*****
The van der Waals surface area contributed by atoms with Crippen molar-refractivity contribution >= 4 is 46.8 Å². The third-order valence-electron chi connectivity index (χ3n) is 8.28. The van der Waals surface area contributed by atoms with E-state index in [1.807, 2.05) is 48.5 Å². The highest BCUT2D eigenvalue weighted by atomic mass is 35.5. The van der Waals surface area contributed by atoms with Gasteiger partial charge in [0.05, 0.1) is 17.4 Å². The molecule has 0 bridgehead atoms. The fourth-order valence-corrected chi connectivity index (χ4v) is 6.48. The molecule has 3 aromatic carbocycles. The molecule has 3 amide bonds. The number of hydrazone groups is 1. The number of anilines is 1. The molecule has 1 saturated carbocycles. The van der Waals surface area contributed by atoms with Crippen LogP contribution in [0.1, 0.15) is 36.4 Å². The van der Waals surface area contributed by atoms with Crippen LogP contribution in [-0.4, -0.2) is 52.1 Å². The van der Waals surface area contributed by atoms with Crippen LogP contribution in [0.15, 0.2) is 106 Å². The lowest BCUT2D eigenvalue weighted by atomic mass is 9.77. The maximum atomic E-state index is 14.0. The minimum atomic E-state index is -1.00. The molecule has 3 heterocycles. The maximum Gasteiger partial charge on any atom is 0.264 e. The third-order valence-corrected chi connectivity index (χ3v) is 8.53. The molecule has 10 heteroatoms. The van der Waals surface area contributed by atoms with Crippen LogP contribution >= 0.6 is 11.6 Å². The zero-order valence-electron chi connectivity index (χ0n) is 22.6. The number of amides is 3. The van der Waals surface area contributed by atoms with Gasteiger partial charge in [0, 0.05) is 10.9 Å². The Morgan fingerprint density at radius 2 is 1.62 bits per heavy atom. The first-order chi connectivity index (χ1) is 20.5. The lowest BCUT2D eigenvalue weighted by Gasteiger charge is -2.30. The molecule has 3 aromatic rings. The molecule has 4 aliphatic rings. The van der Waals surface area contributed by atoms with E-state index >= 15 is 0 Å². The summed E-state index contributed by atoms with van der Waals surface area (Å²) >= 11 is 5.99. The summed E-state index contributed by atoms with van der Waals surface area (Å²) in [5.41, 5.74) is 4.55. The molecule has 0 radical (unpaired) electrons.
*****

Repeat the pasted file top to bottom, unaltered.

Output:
The van der Waals surface area contributed by atoms with Crippen molar-refractivity contribution >= 4 is 46.8 Å². The third-order valence-electron chi connectivity index (χ3n) is 8.28. The van der Waals surface area contributed by atoms with E-state index in [1.807, 2.05) is 48.5 Å². The highest BCUT2D eigenvalue weighted by atomic mass is 35.5. The van der Waals surface area contributed by atoms with Gasteiger partial charge in [0.05, 0.1) is 17.4 Å². The molecule has 0 bridgehead atoms. The fourth-order valence-corrected chi connectivity index (χ4v) is 6.48. The molecule has 3 aromatic carbocycles. The molecule has 3 amide bonds. The number of hydrazone groups is 1. The number of anilines is 1. The molecule has 1 saturated carbocycles. The van der Waals surface area contributed by atoms with Crippen LogP contribution in [0.1, 0.15) is 36.4 Å². The van der Waals surface area contributed by atoms with Crippen LogP contribution in [-0.4, -0.2) is 52.1 Å². The van der Waals surface area contributed by atoms with Crippen LogP contribution in [0.15, 0.2) is 106 Å². The lowest BCUT2D eigenvalue weighted by atomic mass is 9.77. The maximum atomic E-state index is 14.0. The minimum atomic E-state index is -1.00. The molecule has 3 heterocycles. The maximum Gasteiger partial charge on any atom is 0.264 e. The third-order valence-corrected chi connectivity index (χ3v) is 8.53. The molecule has 10 heteroatoms. The van der Waals surface area contributed by atoms with Crippen LogP contribution >= 0.6 is 11.6 Å². The zero-order valence-electron chi connectivity index (χ0n) is 22.6. The number of amides is 3. The van der Waals surface area contributed by atoms with Gasteiger partial charge in [0, 0.05) is 10.9 Å². The Morgan fingerprint density at radius 2 is 1.62 bits per heavy atom. The first-order chi connectivity index (χ1) is 20.5. The lowest BCUT2D eigenvalue weighted by Gasteiger charge is -2.30. The molecule has 3 aromatic rings. The molecule has 4 aliphatic rings. The van der Waals surface area contributed by atoms with E-state index >= 15 is 0 Å². The summed E-state index contributed by atoms with van der Waals surface area (Å²) >= 11 is 5.99. The summed E-state index contributed by atoms with van der Waals surface area (Å²) in [5.41, 5.74) is 4.55. The molecule has 0 radical (unpaired) electrons.